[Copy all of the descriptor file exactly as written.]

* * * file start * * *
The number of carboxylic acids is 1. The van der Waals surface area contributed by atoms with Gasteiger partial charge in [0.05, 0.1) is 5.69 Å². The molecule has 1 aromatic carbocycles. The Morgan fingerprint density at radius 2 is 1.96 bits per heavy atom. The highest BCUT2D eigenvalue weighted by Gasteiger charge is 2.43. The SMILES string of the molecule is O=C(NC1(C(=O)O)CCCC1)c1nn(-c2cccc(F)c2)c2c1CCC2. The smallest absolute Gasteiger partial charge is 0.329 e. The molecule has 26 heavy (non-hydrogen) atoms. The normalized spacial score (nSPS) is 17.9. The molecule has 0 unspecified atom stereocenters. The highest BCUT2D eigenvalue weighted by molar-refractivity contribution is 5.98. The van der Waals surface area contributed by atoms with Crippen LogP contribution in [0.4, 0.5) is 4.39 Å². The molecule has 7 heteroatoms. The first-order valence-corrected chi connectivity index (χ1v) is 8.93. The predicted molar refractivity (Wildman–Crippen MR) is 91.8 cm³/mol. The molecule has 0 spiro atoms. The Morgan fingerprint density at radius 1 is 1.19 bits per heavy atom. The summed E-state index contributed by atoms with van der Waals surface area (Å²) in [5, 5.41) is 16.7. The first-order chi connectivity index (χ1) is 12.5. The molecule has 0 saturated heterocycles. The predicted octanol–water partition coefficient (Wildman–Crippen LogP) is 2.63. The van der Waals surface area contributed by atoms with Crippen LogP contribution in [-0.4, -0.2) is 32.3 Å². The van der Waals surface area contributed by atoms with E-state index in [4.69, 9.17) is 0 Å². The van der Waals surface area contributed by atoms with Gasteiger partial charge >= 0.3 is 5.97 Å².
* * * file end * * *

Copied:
The number of carboxylic acids is 1. The van der Waals surface area contributed by atoms with Gasteiger partial charge in [0.05, 0.1) is 5.69 Å². The molecule has 1 aromatic carbocycles. The Morgan fingerprint density at radius 2 is 1.96 bits per heavy atom. The highest BCUT2D eigenvalue weighted by Gasteiger charge is 2.43. The SMILES string of the molecule is O=C(NC1(C(=O)O)CCCC1)c1nn(-c2cccc(F)c2)c2c1CCC2. The smallest absolute Gasteiger partial charge is 0.329 e. The molecule has 26 heavy (non-hydrogen) atoms. The normalized spacial score (nSPS) is 17.9. The molecule has 0 unspecified atom stereocenters. The highest BCUT2D eigenvalue weighted by molar-refractivity contribution is 5.98. The van der Waals surface area contributed by atoms with Crippen LogP contribution in [0.4, 0.5) is 4.39 Å². The molecule has 7 heteroatoms. The first-order valence-corrected chi connectivity index (χ1v) is 8.93. The predicted molar refractivity (Wildman–Crippen MR) is 91.8 cm³/mol. The molecule has 0 spiro atoms. The Morgan fingerprint density at radius 1 is 1.19 bits per heavy atom. The summed E-state index contributed by atoms with van der Waals surface area (Å²) in [5, 5.41) is 16.7. The first-order chi connectivity index (χ1) is 12.5. The molecule has 0 saturated heterocycles. The predicted octanol–water partition coefficient (Wildman–Crippen LogP) is 2.63. The van der Waals surface area contributed by atoms with Crippen LogP contribution in [-0.4, -0.2) is 32.3 Å². The van der Waals surface area contributed by atoms with E-state index in [4.69, 9.17) is 0 Å². The van der Waals surface area contributed by atoms with Gasteiger partial charge >= 0.3 is 5.97 Å².